Courts continue to explore whether the threshold for actionable “adverse employment actions” under Title VII of the Civil Rights Act of 1964 has been construed too narrowly. Upending several decades of precedent, in 2023, the U.S. Court of Appeals for the Fifth Circuit broadened the scope to permit claims of discrimination that would have been rejected in the past for failure to constitute an “ultimate” employment decision. Now, the U.S. Supreme Court is poised to decide on a federal level whether a lateral job transfer is an adverse employment action under Title VII. In the case Muldrow v. City of St. Louis, the Supreme Court could decide that a showing of significant disadvantage resulting from the transfer is not required to make a claim of discrimination.

Federal courts have held that for discriminatory conduct to be actionable, a plaintiff must show that he or she suffered an “adverse employment action,” resulting in material harm or disadvantage. Title VII provides that it is unlawful to “fail or refuse to hire or to discharge any individual, or otherwise to discriminate against any individual with respect to his compensation, terms, conditions, or privileges of employment, because of such individual’s race, color, religion, sex, or national origin.”  The Fifth Circuit has long construed this provision to require a plaintiff to show an “ultimate employment decision” to sustain a disparate treatment claim. “Ultimate” employment decisions generally encompass hiring, firing, promotions, demotions, and compensation decisions, but not necessarily “lateral” moves, like transfers or schedule changes.

In 2023, however, the Fifth Circuit pared the longstanding “ultimate employment decision” test in Hamilton v. Dallas County, holding that a plaintiff properly pleads a disparate treatment claim by alleging discrimination in terms, conditions, or privileges of his or her employment, irrespective of whether an “ultimate” decision was at issue. In Hamilton, the court reviewed a sex-based policy of the Dallas County Sheriff’s Department that allowed only male officers to take both weekend days off. The question was whether this disparity was actionable as an adverse employment action.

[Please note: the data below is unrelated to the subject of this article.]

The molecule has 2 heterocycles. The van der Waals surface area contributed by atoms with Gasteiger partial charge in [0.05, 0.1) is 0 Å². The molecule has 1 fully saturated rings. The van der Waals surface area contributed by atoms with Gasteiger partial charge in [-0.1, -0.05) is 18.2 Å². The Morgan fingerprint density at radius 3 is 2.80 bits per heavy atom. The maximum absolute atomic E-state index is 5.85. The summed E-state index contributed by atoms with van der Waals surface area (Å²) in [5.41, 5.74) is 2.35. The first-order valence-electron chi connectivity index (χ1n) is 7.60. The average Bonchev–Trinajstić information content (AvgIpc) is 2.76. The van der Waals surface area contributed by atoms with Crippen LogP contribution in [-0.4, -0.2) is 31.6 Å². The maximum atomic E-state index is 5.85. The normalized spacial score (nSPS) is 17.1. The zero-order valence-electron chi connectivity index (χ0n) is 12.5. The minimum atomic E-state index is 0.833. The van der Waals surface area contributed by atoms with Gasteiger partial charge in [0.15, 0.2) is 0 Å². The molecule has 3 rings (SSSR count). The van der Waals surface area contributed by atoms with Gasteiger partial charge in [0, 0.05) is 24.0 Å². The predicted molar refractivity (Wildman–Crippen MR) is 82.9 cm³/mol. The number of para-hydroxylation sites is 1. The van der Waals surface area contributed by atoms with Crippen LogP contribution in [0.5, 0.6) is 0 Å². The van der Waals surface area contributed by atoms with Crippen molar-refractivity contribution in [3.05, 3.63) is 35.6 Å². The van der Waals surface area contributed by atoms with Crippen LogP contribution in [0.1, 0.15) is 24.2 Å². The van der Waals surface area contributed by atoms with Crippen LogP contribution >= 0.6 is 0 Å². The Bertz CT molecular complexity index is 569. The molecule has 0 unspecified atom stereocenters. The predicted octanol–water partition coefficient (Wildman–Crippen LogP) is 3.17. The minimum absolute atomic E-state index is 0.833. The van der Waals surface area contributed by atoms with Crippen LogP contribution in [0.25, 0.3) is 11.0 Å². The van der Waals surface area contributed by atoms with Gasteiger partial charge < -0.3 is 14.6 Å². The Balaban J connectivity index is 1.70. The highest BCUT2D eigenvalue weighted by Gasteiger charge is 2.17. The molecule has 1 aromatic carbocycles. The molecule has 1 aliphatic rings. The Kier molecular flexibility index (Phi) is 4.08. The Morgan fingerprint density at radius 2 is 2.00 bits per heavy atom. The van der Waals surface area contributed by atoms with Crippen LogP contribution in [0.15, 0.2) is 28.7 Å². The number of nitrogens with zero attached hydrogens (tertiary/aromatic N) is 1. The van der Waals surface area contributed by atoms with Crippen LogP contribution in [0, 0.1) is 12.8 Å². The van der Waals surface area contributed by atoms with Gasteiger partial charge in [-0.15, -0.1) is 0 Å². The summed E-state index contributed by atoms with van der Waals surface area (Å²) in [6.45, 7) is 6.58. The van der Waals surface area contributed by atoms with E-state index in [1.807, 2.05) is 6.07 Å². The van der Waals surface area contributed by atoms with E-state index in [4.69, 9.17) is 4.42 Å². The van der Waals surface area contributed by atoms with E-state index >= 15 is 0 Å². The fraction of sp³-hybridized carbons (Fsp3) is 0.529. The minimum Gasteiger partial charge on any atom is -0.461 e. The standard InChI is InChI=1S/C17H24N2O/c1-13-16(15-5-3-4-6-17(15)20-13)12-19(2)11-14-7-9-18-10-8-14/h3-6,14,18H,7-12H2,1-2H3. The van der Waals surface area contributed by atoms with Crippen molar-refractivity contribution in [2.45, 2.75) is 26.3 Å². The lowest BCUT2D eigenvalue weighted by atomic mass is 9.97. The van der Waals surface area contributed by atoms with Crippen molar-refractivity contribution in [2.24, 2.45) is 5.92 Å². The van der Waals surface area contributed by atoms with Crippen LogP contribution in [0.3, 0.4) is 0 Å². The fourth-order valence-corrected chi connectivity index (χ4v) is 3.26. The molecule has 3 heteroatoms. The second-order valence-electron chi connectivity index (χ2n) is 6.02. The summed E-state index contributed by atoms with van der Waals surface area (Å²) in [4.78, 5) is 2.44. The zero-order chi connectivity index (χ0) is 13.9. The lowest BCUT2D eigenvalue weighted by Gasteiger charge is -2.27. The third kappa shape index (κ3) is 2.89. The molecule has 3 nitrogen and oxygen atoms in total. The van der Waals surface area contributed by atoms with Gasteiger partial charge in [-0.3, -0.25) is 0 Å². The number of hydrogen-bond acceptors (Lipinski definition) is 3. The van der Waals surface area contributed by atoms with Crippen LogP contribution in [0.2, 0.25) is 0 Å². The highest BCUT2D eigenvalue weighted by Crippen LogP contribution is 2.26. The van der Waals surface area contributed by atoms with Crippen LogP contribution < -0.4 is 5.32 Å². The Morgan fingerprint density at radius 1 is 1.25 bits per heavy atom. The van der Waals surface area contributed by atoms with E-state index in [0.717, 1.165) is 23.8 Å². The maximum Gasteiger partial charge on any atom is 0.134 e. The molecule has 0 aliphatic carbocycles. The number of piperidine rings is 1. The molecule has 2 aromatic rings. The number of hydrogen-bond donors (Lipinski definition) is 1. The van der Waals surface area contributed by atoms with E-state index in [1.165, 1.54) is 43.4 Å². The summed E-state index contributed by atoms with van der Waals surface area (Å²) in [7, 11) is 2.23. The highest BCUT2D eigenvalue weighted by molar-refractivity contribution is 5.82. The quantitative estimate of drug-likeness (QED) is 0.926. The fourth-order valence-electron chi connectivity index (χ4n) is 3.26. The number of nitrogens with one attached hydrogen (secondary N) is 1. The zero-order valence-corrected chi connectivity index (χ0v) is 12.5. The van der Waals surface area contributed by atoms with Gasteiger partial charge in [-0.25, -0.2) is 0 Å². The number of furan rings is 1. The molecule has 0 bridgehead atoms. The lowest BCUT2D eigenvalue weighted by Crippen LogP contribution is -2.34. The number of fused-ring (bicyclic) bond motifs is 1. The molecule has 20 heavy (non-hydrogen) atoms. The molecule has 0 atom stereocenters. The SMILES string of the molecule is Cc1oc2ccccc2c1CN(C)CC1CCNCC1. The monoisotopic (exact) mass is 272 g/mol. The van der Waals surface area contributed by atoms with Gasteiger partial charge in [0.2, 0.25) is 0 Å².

In revisiting the “ultimate employment decision” standard, the court explained that the plain text of Title VII does not require that an employment decision be “ultimate.” Instead, it held that days and hours of work are quintessential “terms or conditions” of employment, and thus the plaintiffs properly pled disparate treatment claims under Title VII, notwithstanding the lack of an “ultimate employment decision.” The Fifth Circuit thereby aligned its interpretation with similar rulings in the Sixth Circuit and the D.C. Circuit.

Following Hamilton, the Fifth Circuit addressed adverse employment actions again in Katz v. Wormuth. In Katz, the plaintiff, a civilian surgeon employed by the U.S. Army, complained that he was subject to a hostile work environment after the Army demoted him from the position of chief of surgery and replaced him with a younger surgeon. After he submitted his complaint, the Army placed him on paid leave pending an investigation into alleged inappropriate conduct at work. Ultimately, the plaintiff resigned after five months of an extended investigation. He alleged his employer retaliated against him under Title VII and the Age Discrimination in Employment Act by placing him on prolonged paid leave. The Fifth Circuit noted that, while placing an employee on paid leave is not an adverse employment action on its own, subsequent acts by an employer that prolong an employee’s paid leave may be an adverse employment action.

Finally, in December 2023, the Supreme Court heard arguments in Muldrow addressing whether Title VII prohibits discrimination in transfer decisions where there is no finding of a significant disadvantage to the employee as a result of the transfer. In Muldrow, the plaintiff complained that she was discriminatorily transferred to a position with the same pay and title but with a different schedule, overtime potential, and responsibilities. The trial court rejected the claim, finding the plaintiff suffered no harm or disadvantage from the transfer and thus did not suffer an adverse employment action. A decision is expected later this year.


As the bar for “adverse employment actions” is reconsidered and may potentially be lowered on a national basis, employers should continue to review and refresh their employment policies and training programs to ensure ongoing compliance with the evolving interpretations of Title VII and other statutes prohibiting discrimination and harassment in the workplace.

© 2024 Perkins Coie LLP


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